Normally, when I write an article, once I come up with the idea, it just flows. Sometimes, it might not flow so well, but not being able to get something down on the paper has never been a problem for me.
Today, however, I have tried to start an article about last night’s Celtics-Cavaliers game several times, and I continually failed to make any progress.
I don’t know exactly why.
Part of me thinks I am afraid to jinx anything. I know what I saw last night, I know how it looked, and I know that Boston is one game away from knocking off the best team in the NBA and advancing to the conference finals.
The same Boston team that was no fun to watch for nearly four months, and the same Boston team that I thought entering the playoffs, “Please just don’t embarrass me”.
I also keep reading and hearing all the writers and commentators piling on LeBron James today.
I want to scream to them “Stop!” Realistically, I am sure their words don’t matter, but I don’t want to give him or the Cavaliers any extra incentive.
In today’s sports world, we all tend to have short memories. But it was just last Friday night where LeBron torched the Celtics for 20 first-quarter points in a game that was never competitive. Can’t we just keep things quiet for one more game and then if the situation allows for it, we then can decide what all this means for the future of James.
There are two quotes I keep thinking about in terms of the upcoming Game Six on Thursday night –
The first is this one from Shawshank Redemption: “I find I’m so excited, I can barely sit still or hold a thought in my head.”
The meaning is obvious – the thought of the 50-32 Celtics winning this series and advancing to the Eastern Finals is almost too much for me to handle.
I will start to get ahead of myself for a moment, and then the other quote will come to mind, swinging my emotions in the complete opposite direction.
It is actually from Larry Bird from 1988, after the Celtics went into Atlanta and won Game Six to force a Game Seven back in Boston.
Bird had this to say after the win: “They had their chance, they had a big chance to beat us. I think now we are going to come out and play like we did tonight, but we are going to be at home and our shots are going to be dropping a little bit better, and we are going to be running a little faster. So I’d say [Game Seven] is going to be a big win for the Celtics.”
LeBron won’t say anything like that (at least not publicly), but if Cleveland can recover and win in Boston on Thursday night, I know James will be thinking along those very same lines.
Kevin Garnett said after last night’s game that Boston cannot come back to Cleveland, and that they need to treat Game Six like it was the seventh game. I could not agree more.
When you are the underdog, when the other team has the best player, you absolutely cannot give that team any extra life or any extra chances.
With a 20-point lead last night in the fourth quarter, I noticed that I almost stopped watching the play, and was just staring at the game clock, hoping it would tick down as fast as possible.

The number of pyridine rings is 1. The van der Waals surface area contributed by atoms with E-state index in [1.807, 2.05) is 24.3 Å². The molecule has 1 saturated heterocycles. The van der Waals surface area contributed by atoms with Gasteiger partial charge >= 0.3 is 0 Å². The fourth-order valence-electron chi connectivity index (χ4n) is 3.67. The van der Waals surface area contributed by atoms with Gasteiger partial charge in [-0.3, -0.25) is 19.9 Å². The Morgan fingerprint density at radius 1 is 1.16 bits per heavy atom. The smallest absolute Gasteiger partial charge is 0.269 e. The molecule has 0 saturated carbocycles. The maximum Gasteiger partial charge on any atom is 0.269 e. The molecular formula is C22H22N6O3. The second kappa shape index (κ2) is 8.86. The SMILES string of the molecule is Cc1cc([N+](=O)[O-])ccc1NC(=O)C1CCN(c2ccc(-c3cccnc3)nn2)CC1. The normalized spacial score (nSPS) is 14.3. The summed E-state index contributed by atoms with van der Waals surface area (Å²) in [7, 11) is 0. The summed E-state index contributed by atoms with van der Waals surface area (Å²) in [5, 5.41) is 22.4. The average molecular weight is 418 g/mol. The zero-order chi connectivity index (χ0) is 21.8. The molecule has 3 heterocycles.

I am feeling the same way now – can’t Game Six just start tonight? Why wait? I am ready.
But, what am I ready for? I am cautiously optimistic in Boston’s chances, but at the same time,
If Boston wins, then I will know what to think and how to react. It will be appropriate to really look back at what just happened and determine what the meaning was.
The same goes if Boston loses. Just like Garnett said, I don’t want any part of a Game Seven back in Cleveland. I am not saying the Celtics would have no chance – how could I or anyone else write that after what we have watched this series – but I am saying I would rather not find out.
I do not know how to occupy myself until game time tomorrow night. And even then, I think I may be too nervous.
What is really strange is that I don’t recall feeling anything like this during the 2008 championship run. With that team, I had complete faith in them.
This team – I want to believe and have faith. I mean Ray Allen is knocking down threes, Paul Pierce nearly had a triple double in Game Five (it was Pierce’s first double-digit rebound game since opening night in Cleveland back on October 27), and Kevin Garnett has settled into a consistent 18-points and eight-rebounds mode (give or take slightly).
Rondo has taken his game to new levels, following up his triple-double in Game Four with 16 second-half points last night.
As for the bench, it has been shortened, but it appears that Boston is in good shape if Glen Davis (Game Five), Tony Allen (Game Four), or Rasheed Wallace (Game Two) play well. With the way the starters have played, and the minutes they are logging, Boston does not need all three to play well. Just one.
So, I want to be confident in this team. But, I just remain nervous.
I am going to have to find some way to settle those nerves between now and tip-off for Game Six. The local bar may be calling my name.
Thinking back on those two quotes again, maybe for the first time in my life as a Celtics fan, I want to not be thinking of Larry Bird after Game Six.
For good luck, then, I’ll go with one more from Shawshank, as I hope for a Celtics win tomorrow night – “Hope is a good thing, maybe the best of things.” I will be hoping tomorrow night’s Game Six finds all the Celtics fans, and finds them well.